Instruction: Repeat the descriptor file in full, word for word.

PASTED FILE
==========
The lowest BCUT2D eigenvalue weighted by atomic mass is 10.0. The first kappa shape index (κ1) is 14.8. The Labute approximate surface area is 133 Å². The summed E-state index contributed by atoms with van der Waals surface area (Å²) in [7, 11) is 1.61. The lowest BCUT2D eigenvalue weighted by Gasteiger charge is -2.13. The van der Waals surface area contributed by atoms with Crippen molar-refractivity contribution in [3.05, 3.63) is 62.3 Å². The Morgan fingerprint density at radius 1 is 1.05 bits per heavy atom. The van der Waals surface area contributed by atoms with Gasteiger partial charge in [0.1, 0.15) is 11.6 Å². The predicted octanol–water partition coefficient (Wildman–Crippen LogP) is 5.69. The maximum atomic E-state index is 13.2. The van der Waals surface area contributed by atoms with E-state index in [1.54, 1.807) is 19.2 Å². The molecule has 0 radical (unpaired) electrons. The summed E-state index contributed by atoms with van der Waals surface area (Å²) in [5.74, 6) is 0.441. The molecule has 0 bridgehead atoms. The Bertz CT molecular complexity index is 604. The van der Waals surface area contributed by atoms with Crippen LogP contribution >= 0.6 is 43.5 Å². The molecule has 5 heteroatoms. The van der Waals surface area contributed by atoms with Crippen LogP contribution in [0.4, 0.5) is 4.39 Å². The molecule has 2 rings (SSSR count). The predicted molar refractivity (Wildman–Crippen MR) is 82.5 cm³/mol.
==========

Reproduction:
The lowest BCUT2D eigenvalue weighted by atomic mass is 10.0. The first kappa shape index (κ1) is 14.8. The Labute approximate surface area is 133 Å². The summed E-state index contributed by atoms with van der Waals surface area (Å²) in [7, 11) is 1.61. The lowest BCUT2D eigenvalue weighted by Gasteiger charge is -2.13. The van der Waals surface area contributed by atoms with Crippen molar-refractivity contribution in [3.05, 3.63) is 62.3 Å². The Morgan fingerprint density at radius 1 is 1.05 bits per heavy atom. The van der Waals surface area contributed by atoms with Gasteiger partial charge in [0.1, 0.15) is 11.6 Å². The predicted octanol–water partition coefficient (Wildman–Crippen LogP) is 5.69. The maximum atomic E-state index is 13.2. The van der Waals surface area contributed by atoms with E-state index in [1.54, 1.807) is 19.2 Å². The molecule has 0 radical (unpaired) electrons. The summed E-state index contributed by atoms with van der Waals surface area (Å²) in [5.74, 6) is 0.441. The molecule has 0 bridgehead atoms. The Bertz CT molecular complexity index is 604. The van der Waals surface area contributed by atoms with Crippen LogP contribution >= 0.6 is 43.5 Å². The molecule has 5 heteroatoms. The van der Waals surface area contributed by atoms with Crippen LogP contribution in [0.4, 0.5) is 4.39 Å². The molecule has 2 rings (SSSR count). The predicted molar refractivity (Wildman–Crippen MR) is 82.5 cm³/mol.